Keepapitchinin, the Mormon History blog » In Which a Secretary Outshines a Police Department

In Which a Secretary Outshines a Police Department

By: Ardis E. Parshall - June 07, 2011

No Mormon history content here. Just a little personal history.

BCC’s sidebar links to a Yahoo news report about three incidents (in Utah, Maryland, and New Jersey) where people caused a ruckus by attempting to pay debts entirely in pennies or other small change. In the Utah case, a Vernal man was charged with a misdemeanor for paying a $25 bill with 2500 pennies, because, evidently, the office staff to which he was paying the bill was “alarmed” and “upset.” The man left the office, but the police actually tracked him down and charged him with disorderly conduct. The assistant police chief asserts that the man’s actions served “no legitimate purpose.”

Sheesh. It isn’t often that I outperform anybody in the diplomacy department, but the Vernal business and their police department could take lessons from me this time.

About 25 years ago, I was the entire office staff for an American Fork attorney. One day a very angry young man stormed into the office with a large bag of coins and small bills. He was there, he said, to pay an unjust bill – hundreds of dollars of legal fees awarded by the court to my employer, the divorce lawyer for this young man’s ex-wife. He dumped the coins on my desk in much the same manner, apparently, as the Vernal man did recently in a medical clinic there. Ours was a much larger bill and must have made a much greater mess as coins spilled onto the floor.

The young man dared me to refuse his payment. I smiled and acknowledged that the coins were legal tender, and I would be happy to write him a receipt. I filled out a receipt for $27 and handed it to him.

He exploded when he saw it. “There’s $560 [or whatever it was] there!” he protested.

I smiled apologetically and said I wasn’t very good at estimations. “It looks like about $27 to me. If there’s more here than that, you’ll have to show me by counting it.”

He demanded that I count it. I apologized again and said that I couldn’t do that, but I’d be glad to watch him do it, and even produced some plastic cups to hold the counted coins. I repeated that I was happy to accept his coins as payment, but that I would have to make up the difference to my boss if there wasn’t as much money there as the man said there was.

Angrily he began sliding coins into the cups and counting. He was upset, and his jerky, angry motions sent more coins rolling across the floor. “… 75, 80, 90, $1 …” he spit out.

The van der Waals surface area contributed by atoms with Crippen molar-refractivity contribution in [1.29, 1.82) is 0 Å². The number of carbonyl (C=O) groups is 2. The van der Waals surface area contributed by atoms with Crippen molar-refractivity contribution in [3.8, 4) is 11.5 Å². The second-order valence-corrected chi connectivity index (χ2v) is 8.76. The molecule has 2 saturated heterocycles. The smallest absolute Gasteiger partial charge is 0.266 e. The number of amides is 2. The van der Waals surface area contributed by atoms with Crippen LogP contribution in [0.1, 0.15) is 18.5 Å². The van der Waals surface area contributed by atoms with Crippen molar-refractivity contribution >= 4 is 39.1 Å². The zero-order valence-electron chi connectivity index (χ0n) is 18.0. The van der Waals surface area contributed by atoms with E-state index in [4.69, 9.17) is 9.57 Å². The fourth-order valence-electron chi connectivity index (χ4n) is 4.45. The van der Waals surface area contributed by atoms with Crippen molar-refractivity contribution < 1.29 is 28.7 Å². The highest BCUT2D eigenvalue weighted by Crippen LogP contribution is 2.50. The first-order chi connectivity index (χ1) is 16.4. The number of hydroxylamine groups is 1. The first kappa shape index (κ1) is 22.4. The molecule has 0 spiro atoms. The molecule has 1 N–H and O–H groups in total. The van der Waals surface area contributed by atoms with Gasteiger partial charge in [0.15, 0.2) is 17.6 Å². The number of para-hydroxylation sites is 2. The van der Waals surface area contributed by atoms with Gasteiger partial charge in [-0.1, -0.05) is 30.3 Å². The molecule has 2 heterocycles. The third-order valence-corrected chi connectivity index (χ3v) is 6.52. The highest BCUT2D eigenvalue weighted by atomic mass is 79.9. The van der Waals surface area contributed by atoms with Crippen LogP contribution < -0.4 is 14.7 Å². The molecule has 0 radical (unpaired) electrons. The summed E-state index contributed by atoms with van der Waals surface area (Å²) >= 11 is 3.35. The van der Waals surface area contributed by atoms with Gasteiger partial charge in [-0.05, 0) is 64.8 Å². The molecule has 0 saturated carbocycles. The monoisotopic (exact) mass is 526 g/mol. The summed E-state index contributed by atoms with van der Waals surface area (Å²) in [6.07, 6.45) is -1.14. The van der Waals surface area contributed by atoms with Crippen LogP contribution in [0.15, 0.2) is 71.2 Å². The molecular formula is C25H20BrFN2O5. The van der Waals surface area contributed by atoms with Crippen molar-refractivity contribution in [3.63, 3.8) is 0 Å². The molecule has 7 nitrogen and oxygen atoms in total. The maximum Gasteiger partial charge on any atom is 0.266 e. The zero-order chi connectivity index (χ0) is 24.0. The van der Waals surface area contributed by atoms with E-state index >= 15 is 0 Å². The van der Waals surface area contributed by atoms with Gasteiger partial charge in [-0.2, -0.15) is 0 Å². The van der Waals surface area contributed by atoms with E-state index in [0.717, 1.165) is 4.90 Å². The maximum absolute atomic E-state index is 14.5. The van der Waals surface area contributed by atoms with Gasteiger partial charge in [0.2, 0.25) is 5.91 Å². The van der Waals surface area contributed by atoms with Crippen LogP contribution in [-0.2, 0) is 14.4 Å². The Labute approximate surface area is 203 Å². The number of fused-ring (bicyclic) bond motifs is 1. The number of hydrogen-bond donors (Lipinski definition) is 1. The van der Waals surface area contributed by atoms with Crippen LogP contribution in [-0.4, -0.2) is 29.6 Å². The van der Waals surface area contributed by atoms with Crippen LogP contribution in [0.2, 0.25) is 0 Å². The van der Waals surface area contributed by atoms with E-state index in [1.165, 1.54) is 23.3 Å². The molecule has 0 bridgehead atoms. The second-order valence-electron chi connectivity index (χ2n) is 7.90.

“Oops!” I said, again very apologetically (I can be very meek and humble when I’m not actually at fault for anything). “I think you counted that nickel as a quarter. Sorry, but you’ll have to start again.” He dumped out the coins and started again.

We went through that routine two or three times, with me being as polite and sympathetic as anybody could wish, as I humbly apologized for my failure to keep up with him.

Finally he stopped and looked at me. “You aren’t going to let me get even with my ex-wife by doing this to you, are you?” he said.

“Not today!” I grinned.

His shoulders sagged, then he returned my grin and began to pick up coins from the floor and to organize it all into piles for systematic counting. I pitched in at that point and helped. We counted for a while, until both of us were laughing at the absurdity of it all. I asked him if the full amount was really there; he said it was; and I wrote out a receipt for the full, uncounted amount. He shook my hand and left, in a much better mood than when he entered.

When my employer came back to the office and I showed him that pile of coins and small bills, he shook his head. He fished out a little of the paper money, then said it was too much trouble to roll the rest of it for deposit in the bank and told me to just take it home with me. I happily complied.

The staff of the Vernal clinic was silly and unimaginative in the way they handled their incident. The Vernal Police Department wasted their time tracking down a man who had really done nothing more than raise his voice and scatter some coins around an office, and squandered the resources of the court that will have to deal with the citation they issued.